Brig. Gen. Yoav Galant, the Israeli commander in Gaza, accused
Arafat's government of deliberately organizing demonstrations so
large as to be uncontrollable. Galant also said Palestinian police
and civilians fired wildly in at least one confrontation, and may
have been responsible for some casualties.

Israeli officials recovered about 200 casings of the type of
bullets used by Palestinian police, he said. Israeli troops also
displayed two armored vehicles that had been shot.

The Times, however, paints the picture like it was a mad orgiastic Klan-like attack by the Israeli army against innocents. See the picture on page A11 (Fri, May 15 1998) to see a pure example of how newspapers can gush falsehood under the guise of news. Disgusting and despicable.


As of last looking, Kenneth Starr is chomping at the bit, trying to break the government stonewall over the Secret Service silence. Besides the obvious lesson that a Secret Service, by definition, is secret, there's the head of the service saying that forcing the agents to testify would lead to the death of a president.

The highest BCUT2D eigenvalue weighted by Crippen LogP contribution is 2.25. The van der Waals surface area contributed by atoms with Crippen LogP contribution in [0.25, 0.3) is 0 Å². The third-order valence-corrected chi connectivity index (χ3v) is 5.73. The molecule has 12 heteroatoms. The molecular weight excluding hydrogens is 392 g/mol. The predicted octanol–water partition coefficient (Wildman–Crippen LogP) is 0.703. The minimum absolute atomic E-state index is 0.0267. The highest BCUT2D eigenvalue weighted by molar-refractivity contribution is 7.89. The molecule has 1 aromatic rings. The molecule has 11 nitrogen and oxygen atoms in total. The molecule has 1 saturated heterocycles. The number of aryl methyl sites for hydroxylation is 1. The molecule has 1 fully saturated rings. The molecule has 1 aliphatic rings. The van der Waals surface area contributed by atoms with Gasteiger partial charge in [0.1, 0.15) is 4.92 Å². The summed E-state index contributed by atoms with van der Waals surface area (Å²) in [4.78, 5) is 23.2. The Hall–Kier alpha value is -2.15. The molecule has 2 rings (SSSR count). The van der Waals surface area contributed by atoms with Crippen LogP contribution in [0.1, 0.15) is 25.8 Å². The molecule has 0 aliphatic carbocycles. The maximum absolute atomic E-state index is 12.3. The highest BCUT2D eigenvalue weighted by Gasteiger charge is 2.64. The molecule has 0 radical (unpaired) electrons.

OK, granted, it sounds like the chief is freaking out, but I'd far more trust his opinion on these matters than Starr who, by all accounts -- probably even the psychotic Rep. Dan Burton agrees -- has *got* to have his priorities straightened out!

Kenneth! (I'm sure he hates 'Ken') Dude! It's just not worth it! Somebody better tackle Starr and hose him down with some PERSPECTIVE. Maybe the secret service, they do that for a living ya know.


This is bad. We do not need to have India, Pakistan, China, and North Korea in a shoving match. But my grasp of geopolitics doesn't merit a column on this topic. I do want to point out a twinge-ing moral inconsistency by, your friend and mine, the New York Times.

Their Thursday (5-15-98) editorial claimed that the CIA failed because they didn't know about the nuclear tests beforehand. Maybe it's me, but all this complaining can be answered by a simple question -- why didn't we just pay an Indian citizen in their Navy intelligence division to give us information? This hypothetical person, we'll call him Mahatma Pollard, could have been an American hero, right? Right?

Have a good Shabbas.